English Teaching Forum now features articles from six different categories: Articles, Teaching Techniques, My Classroom, Try This, The Lighter Side, and a Reader's Guide.
In Swiss schools, English language textbooks for eight- to thirteen-year-old children contain many arts-and-crafts and science-experiment lessons with a focus on following simple instructions.
The phrase “a picture is worth a thousand words” indicates that a complex idea can be communicated by a single image.
With a bachelor’s degree in English and a master’s degree in Teaching English as a Foreign Language, Mr. Negeri is familiar with the subject, using his knowledge to share with students the importance of acquiring this global language.
How Many Words is a Picture Worth
The phrase “a picture is worth a thousand words” indicates that a complex idea can be communicated by a single image. We might spend an hour reading an article about the devastating effects an oil spill has on wildlife ecology. But a photograph of an oil-drenched pelican gasping for air evokes in us an instant emotional response. While both the article and the photograph communicate the magnitude of the damage that oil spills can cause, the power of an image allows us to grasp this message within nanoseconds.
Indeed, cognitive research has shown that the human brain processes images quicker than it processes words, and images are more likely than text to remain in our long-term memory (Levie and Lentz 1982). With the expansion of technology that allows people from all walks of life to create and share photographs with a few clicks, our world seems to value visual media more than ever before.
Encouraging Learners to Create Language-Learning Materials
Student-produced materials are a powerful tool for promoting learner autonomy. They challenge the traditional paradigm of education because the very concept of learner-produced materials is based on trust in the student-centered learning process; when developing materials, learners do not rely on the teacher to make every decision.
Although material-development tasks are typically initiated and guided by the instructor, students are eventually left alone to create and shape their own learning. They brainstorm, plan, and make decisions as well as assess and improve their work. In short, they use their English and critical-thinking skills. The nature of English also changes in such a context: it is not only a language to be learned but also a means of communication to complete a complex task.
Listening Cloze Meets Info-Gap: A Hybrid Activity to Exploit Listening Materials
In twenty-first-century language teaching, the class should be student-centered and provide learners with skills that empower them in real-life situations. In this regard, it is commonly said that practice makes perfect. It therefore makes sense to ask ourselves how much our listening activities demand from students and to evaluate whether we are getting full benefit from the listening materials we use.
For example, a teacher distributes a handout to the students and tells them that they will listen to a recording several times and write some information on the handout. Afterwards, the teacher checks the students’ work, and that might be the end of the activity. Could more have been done? The students’ role in activities like this one is rather passive, not to mention that limited integration of skills takes place. Finding good listening materials and designing handouts can be time-consuming, and I believe these efforts could be exploited more than they typically are.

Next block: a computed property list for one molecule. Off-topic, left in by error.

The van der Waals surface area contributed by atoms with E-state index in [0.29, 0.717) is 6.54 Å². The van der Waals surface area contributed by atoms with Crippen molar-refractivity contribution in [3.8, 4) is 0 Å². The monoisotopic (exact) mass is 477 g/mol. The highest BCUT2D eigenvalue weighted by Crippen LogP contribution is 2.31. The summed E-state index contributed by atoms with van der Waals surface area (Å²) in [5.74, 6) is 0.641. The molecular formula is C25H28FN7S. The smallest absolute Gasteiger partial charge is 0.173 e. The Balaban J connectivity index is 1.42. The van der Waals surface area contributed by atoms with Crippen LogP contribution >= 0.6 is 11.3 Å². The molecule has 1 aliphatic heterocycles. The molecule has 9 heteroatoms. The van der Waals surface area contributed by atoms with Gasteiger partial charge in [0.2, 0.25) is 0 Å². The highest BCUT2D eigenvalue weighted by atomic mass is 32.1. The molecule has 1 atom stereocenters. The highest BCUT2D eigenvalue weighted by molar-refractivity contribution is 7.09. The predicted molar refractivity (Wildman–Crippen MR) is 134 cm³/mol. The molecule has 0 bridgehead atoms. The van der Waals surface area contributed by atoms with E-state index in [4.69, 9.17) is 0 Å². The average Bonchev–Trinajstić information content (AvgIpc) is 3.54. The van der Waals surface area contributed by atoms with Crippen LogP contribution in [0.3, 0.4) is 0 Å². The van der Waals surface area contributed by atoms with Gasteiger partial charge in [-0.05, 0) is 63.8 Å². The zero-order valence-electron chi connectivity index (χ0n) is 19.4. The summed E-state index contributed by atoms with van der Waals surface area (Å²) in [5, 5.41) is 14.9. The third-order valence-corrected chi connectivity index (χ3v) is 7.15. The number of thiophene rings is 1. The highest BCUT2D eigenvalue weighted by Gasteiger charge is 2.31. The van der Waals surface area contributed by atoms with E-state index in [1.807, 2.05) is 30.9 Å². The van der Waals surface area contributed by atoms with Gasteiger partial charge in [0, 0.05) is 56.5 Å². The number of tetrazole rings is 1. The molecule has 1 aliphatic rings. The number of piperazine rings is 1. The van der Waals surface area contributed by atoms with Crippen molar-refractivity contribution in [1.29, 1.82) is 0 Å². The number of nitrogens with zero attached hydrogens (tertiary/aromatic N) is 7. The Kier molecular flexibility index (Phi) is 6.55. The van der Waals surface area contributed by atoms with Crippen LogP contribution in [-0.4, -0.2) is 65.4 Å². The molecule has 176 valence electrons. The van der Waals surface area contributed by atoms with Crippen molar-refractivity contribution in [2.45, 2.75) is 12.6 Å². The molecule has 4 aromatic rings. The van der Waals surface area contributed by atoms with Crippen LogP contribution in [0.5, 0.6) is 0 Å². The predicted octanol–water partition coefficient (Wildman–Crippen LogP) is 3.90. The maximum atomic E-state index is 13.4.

Teaching Techniques: Using “Storybird” in Young Learners’ Creative Writing Class
Major changes in technology have had an influence on education. Teachers cannot neglect the impact of new technologies and fail to incorporate them in their teaching practice because that would not cater to many students’ needs. Ignoring technological advances would also entail not benefiting from an array of online teaching resources and academic material. The question that arises then is: why not make use of the tools at our fingertips?
I reflected upon my own teaching practice and decided it was time I tried something innovative in my classes. I have been exploring different online tools and have chosen Storybird as part of the new media to exploit in creative writing lessons. In this article, I will share the experience of using this website (www.storybird.com) in the classes I teach and describe the effect it had on learners’ writing process.
Teaching Techniques: Running for Your Words!
In Swiss schools, English language textbooks for eight- to thirteen-year-old children contain many arts-and-crafts and science-experiment lessons with a focus on following simple instructions. An example of one is making an origami frog (First Choice–Animals activity book).
Teaching Techniques: Beat the Clock
The lack of oral language in the classroom, combined with our students’ lack of confidence speaking with native English speakers, encouraged us to develop a simple technique to increase speaking in the classroom. This original technique, “Beat the Clock,” encourages students to speak in English and increase their oral proficiency at the same time.
Dawit Negeri has been teaching in the English Department at Ambo University for the past five years. With a bachelor’s degree in English and a master’s degree in Teaching English as a Foreign Language, Mr. Negeri is familiar with the subject, using his knowledge to share with students the importance of acquiring this global language.
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